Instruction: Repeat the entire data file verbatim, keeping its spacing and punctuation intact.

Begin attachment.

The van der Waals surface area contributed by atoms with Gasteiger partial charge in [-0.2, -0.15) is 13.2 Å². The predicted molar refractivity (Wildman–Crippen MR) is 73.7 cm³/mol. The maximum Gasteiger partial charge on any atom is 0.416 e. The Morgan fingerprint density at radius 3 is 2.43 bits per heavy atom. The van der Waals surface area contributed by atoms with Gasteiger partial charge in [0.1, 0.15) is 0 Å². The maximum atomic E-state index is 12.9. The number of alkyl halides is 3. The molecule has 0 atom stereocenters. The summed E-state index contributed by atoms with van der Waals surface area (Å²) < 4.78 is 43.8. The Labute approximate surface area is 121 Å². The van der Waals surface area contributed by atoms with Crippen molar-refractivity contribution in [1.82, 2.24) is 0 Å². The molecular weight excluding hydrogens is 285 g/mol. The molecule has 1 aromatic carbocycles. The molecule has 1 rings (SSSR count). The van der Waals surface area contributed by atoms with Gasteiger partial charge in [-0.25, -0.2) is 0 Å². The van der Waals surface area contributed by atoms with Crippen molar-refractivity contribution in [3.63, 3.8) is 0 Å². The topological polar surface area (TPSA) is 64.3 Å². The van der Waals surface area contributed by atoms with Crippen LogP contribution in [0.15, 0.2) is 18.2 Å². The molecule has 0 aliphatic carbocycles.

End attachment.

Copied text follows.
The van der Waals surface area contributed by atoms with Gasteiger partial charge in [-0.2, -0.15) is 13.2 Å². The predicted molar refractivity (Wildman–Crippen MR) is 73.7 cm³/mol. The maximum Gasteiger partial charge on any atom is 0.416 e. The Morgan fingerprint density at radius 3 is 2.43 bits per heavy atom. The van der Waals surface area contributed by atoms with Gasteiger partial charge in [0.1, 0.15) is 0 Å². The maximum atomic E-state index is 12.9. The number of alkyl halides is 3. The molecule has 0 atom stereocenters. The summed E-state index contributed by atoms with van der Waals surface area (Å²) < 4.78 is 43.8. The Labute approximate surface area is 121 Å². The van der Waals surface area contributed by atoms with Crippen molar-refractivity contribution in [1.82, 2.24) is 0 Å². The molecular weight excluding hydrogens is 285 g/mol. The molecule has 1 aromatic carbocycles. The molecule has 1 rings (SSSR count). The van der Waals surface area contributed by atoms with Gasteiger partial charge in [-0.25, -0.2) is 0 Å². The van der Waals surface area contributed by atoms with Crippen molar-refractivity contribution in [3.63, 3.8) is 0 Å². The topological polar surface area (TPSA) is 64.3 Å². The van der Waals surface area contributed by atoms with Crippen LogP contribution in [0.15, 0.2) is 18.2 Å². The molecule has 0 aliphatic carbocycles.